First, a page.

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Smart TV Apps: Business Model Barriers Hinder Revenue Opportunities

by David Mercer | 10月 03, 2012

If the television industry is going to get swept up in the apps hype wave there is little sign of it at this week's Appsworld event in London. There were hardly any stands demonstrating apps aimed at smart TV viewers, Accedo being a notable exception. And the dedicated TV apps conference track has focused on the many barriers which stand in the way of this emerging market while bemoaning the absence of any major revenue generation opportunities.

Accedo`s Michael Lanz did his best to drum up some enthusiasm for the TV apps business, claiming that he can already make business cases for ad-supported apps, if only in the larger smart TV markets. At the same time he admitted that "TV apps payment platforms are a mess right now. I haven't been able to make one payment using my smart TV and this is my business." Partly because one-time payment mechanisms are so user-unfriendly he believes that the TV apps business will be driven almost entirely by ad- and subscription-driven business models. That sounds a lot like how the TV industry works today, and Lanz's argument makes sense: television's industry structure will encourage entrants to adapt to its way of doing things.

The other key theme has been openness and standards, and we have heard the usual complaints that most developers will never be able to support smart TV until today's fragmented market evolves into one where one or two platforms are dominant. Unless, that is, you are the BBC, which has hundreds of developers making sure that iPlayer is available on 400 different connected devices. The BBC is now promising that the red button will evolve into a connected TV service, so that viewers will connect directly to the channel's respective online service by selecting the familiar red button on their TV remote control. Eventually the BBC will offer multiscreen red button services, so that smartphones and tablets will detect if the viewer is watching TV and synchronise content.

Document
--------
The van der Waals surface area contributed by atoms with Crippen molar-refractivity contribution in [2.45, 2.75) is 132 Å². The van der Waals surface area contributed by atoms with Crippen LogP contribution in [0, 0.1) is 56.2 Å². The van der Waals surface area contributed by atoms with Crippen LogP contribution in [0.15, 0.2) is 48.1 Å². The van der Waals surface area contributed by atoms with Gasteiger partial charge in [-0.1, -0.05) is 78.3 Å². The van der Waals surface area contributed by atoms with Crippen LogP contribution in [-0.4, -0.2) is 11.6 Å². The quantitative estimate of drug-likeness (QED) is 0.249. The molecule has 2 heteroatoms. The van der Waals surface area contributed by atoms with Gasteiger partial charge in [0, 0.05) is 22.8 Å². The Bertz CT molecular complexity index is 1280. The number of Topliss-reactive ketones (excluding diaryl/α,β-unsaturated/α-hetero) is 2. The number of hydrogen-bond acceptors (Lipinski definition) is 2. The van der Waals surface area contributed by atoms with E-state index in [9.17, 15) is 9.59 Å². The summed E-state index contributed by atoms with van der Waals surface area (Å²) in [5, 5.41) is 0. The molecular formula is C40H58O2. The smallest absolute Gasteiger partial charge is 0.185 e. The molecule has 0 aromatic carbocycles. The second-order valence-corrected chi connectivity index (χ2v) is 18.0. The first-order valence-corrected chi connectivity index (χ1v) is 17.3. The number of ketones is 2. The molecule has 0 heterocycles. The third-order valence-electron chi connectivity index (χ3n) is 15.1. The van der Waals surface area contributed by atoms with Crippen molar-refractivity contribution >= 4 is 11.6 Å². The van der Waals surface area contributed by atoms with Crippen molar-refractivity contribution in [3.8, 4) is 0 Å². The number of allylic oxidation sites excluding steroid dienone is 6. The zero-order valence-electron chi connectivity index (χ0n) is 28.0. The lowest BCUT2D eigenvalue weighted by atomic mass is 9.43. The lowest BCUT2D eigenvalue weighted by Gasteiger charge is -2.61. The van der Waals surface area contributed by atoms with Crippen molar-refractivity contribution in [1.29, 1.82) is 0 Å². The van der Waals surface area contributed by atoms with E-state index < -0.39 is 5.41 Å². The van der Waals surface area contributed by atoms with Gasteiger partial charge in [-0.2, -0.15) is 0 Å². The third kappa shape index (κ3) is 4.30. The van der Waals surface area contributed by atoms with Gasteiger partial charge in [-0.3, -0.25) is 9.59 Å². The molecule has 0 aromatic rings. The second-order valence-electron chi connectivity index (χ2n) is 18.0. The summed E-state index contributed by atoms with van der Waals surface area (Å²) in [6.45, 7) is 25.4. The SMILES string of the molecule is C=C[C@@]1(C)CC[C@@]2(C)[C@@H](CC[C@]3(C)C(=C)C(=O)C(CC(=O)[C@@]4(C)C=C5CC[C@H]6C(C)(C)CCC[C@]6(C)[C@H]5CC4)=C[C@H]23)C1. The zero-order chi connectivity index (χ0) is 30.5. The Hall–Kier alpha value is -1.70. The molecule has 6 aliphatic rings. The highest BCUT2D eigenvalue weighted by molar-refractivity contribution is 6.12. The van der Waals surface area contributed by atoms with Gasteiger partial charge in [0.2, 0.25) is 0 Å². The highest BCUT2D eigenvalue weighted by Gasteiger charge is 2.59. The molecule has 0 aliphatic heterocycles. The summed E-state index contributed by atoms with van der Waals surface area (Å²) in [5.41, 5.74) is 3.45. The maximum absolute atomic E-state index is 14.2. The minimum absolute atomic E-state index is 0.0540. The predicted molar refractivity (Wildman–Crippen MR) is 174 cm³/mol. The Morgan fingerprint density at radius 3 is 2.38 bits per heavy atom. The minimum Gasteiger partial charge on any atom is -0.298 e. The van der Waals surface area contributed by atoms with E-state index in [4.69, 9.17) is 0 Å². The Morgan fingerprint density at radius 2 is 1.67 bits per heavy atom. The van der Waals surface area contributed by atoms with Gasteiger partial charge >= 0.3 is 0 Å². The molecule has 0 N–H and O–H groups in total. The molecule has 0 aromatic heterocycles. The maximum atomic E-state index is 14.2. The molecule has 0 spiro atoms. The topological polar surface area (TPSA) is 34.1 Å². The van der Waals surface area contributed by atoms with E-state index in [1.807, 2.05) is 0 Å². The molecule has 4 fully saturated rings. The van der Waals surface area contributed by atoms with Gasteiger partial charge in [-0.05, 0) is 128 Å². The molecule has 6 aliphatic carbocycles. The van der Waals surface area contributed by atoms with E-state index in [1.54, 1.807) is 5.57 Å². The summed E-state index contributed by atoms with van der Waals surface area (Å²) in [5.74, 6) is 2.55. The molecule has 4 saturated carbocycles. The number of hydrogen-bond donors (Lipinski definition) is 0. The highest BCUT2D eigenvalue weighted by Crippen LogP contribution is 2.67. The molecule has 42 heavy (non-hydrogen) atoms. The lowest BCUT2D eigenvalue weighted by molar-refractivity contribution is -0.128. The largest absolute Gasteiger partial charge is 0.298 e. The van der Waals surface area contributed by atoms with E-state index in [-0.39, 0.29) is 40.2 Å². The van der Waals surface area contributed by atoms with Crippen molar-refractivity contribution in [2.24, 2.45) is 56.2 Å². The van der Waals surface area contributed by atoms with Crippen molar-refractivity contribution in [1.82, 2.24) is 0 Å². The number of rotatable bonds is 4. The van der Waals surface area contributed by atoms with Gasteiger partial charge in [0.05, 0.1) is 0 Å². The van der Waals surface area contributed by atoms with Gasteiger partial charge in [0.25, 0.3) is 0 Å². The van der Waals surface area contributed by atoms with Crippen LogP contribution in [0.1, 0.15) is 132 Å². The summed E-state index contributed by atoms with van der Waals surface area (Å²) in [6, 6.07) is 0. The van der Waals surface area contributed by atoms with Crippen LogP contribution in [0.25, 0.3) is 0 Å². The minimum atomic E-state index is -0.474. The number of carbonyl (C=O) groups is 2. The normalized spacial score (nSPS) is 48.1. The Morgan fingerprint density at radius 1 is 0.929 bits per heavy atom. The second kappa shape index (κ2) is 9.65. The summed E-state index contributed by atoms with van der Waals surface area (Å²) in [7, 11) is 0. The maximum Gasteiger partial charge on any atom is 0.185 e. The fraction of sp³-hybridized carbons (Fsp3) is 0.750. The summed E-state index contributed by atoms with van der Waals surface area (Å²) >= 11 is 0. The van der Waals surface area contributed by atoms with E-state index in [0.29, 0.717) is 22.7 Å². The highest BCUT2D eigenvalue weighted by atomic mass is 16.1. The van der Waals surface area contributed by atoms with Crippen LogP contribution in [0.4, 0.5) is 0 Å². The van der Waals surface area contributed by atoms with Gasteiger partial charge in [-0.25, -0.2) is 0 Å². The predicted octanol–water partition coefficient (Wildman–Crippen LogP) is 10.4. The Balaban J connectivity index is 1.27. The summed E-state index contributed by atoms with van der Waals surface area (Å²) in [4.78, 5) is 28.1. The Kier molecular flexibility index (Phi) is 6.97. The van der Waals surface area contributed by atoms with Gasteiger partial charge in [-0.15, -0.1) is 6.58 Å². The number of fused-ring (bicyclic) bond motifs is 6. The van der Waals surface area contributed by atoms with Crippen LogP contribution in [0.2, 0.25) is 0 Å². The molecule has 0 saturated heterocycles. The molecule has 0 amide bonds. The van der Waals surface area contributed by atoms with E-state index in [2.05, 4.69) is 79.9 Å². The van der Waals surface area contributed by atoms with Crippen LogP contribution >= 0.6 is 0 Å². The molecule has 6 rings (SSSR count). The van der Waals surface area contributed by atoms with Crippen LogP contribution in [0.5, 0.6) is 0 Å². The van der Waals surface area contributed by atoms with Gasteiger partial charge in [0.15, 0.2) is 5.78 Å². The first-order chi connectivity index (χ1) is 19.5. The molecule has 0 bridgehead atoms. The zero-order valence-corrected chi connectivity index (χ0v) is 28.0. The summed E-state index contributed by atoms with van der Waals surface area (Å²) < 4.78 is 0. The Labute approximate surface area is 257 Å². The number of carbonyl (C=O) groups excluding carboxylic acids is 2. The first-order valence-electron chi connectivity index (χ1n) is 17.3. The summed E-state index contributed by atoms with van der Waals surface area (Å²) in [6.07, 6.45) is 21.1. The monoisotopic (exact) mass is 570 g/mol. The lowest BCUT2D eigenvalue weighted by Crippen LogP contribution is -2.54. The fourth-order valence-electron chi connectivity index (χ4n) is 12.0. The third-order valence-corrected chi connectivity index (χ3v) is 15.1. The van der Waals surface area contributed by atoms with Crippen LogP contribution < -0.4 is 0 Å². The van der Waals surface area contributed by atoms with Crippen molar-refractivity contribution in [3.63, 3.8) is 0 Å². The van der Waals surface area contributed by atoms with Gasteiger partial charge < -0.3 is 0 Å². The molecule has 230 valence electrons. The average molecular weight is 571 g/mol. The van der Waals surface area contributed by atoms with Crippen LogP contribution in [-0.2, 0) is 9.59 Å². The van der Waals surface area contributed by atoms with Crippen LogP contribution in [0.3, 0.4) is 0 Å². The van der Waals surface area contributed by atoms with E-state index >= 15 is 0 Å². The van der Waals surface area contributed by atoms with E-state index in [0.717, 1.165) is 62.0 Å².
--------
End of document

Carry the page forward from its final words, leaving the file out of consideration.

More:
The most valuable contribution so far has come from Facebook's Karla Geci, Strategic Partner Development Director. In response to my question about advertising opportunities, she noted that multiscreen was allowing advertisers to become better storytellers. This is precisely what needs to happen - the active involvement and drive from the creative community - if multiscreen and smart TV technologies are not to be consigned as distant memories like so many other advanced TV technologies over the past decade or so.

David Mercer

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